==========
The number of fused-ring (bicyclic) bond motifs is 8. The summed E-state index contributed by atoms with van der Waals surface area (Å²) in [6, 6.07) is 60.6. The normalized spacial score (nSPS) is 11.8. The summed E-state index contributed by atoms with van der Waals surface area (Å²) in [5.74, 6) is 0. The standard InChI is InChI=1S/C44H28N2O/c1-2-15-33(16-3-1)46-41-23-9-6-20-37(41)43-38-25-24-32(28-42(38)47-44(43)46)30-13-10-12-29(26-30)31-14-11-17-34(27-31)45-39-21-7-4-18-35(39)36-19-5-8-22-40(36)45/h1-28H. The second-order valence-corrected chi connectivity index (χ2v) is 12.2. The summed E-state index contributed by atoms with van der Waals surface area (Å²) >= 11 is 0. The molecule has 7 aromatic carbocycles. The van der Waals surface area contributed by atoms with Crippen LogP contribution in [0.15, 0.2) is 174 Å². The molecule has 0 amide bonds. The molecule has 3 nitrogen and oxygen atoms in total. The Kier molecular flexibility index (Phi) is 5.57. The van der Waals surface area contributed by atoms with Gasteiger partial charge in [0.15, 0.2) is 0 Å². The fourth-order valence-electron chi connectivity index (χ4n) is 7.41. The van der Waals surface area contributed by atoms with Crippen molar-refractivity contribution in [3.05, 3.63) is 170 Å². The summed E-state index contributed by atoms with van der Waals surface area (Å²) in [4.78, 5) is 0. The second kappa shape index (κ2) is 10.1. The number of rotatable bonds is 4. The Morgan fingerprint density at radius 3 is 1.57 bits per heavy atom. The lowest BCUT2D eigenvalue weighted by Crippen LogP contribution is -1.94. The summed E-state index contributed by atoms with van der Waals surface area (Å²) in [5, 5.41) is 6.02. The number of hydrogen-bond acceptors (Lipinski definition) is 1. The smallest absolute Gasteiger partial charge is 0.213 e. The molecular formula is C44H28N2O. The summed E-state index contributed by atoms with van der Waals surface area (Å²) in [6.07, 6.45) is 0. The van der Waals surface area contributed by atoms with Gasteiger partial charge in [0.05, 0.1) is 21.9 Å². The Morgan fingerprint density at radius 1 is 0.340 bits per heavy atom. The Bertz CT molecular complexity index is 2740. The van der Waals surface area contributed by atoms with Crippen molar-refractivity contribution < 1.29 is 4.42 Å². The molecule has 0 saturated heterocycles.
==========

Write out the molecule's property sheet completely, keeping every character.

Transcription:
The number of fused-ring (bicyclic) bond motifs is 8. The summed E-state index contributed by atoms with van der Waals surface area (Å²) in [6, 6.07) is 60.6. The normalized spacial score (nSPS) is 11.8. The summed E-state index contributed by atoms with van der Waals surface area (Å²) in [5.74, 6) is 0. The standard InChI is InChI=1S/C44H28N2O/c1-2-15-33(16-3-1)46-41-23-9-6-20-37(41)43-38-25-24-32(28-42(38)47-44(43)46)30-13-10-12-29(26-30)31-14-11-17-34(27-31)45-39-21-7-4-18-35(39)36-19-5-8-22-40(36)45/h1-28H. The second-order valence-corrected chi connectivity index (χ2v) is 12.2. The summed E-state index contributed by atoms with van der Waals surface area (Å²) >= 11 is 0. The molecule has 7 aromatic carbocycles. The van der Waals surface area contributed by atoms with Crippen LogP contribution in [0.15, 0.2) is 174 Å². The molecule has 0 amide bonds. The molecule has 3 nitrogen and oxygen atoms in total. The Kier molecular flexibility index (Phi) is 5.57. The van der Waals surface area contributed by atoms with Gasteiger partial charge in [0.15, 0.2) is 0 Å². The fourth-order valence-electron chi connectivity index (χ4n) is 7.41. The van der Waals surface area contributed by atoms with Crippen molar-refractivity contribution in [3.05, 3.63) is 170 Å². The summed E-state index contributed by atoms with van der Waals surface area (Å²) in [4.78, 5) is 0. The second kappa shape index (κ2) is 10.1. The number of rotatable bonds is 4. The Morgan fingerprint density at radius 3 is 1.57 bits per heavy atom. The lowest BCUT2D eigenvalue weighted by Crippen LogP contribution is -1.94. The summed E-state index contributed by atoms with van der Waals surface area (Å²) in [5, 5.41) is 6.02. The number of hydrogen-bond acceptors (Lipinski definition) is 1. The smallest absolute Gasteiger partial charge is 0.213 e. The molecular formula is C44H28N2O. The summed E-state index contributed by atoms with van der Waals surface area (Å²) in [6.07, 6.45) is 0. The van der Waals surface area contributed by atoms with Gasteiger partial charge in [0.05, 0.1) is 21.9 Å². The Morgan fingerprint density at radius 1 is 0.340 bits per heavy atom. The Bertz CT molecular complexity index is 2740. The van der Waals surface area contributed by atoms with Crippen molar-refractivity contribution < 1.29 is 4.42 Å². The molecule has 0 saturated heterocycles.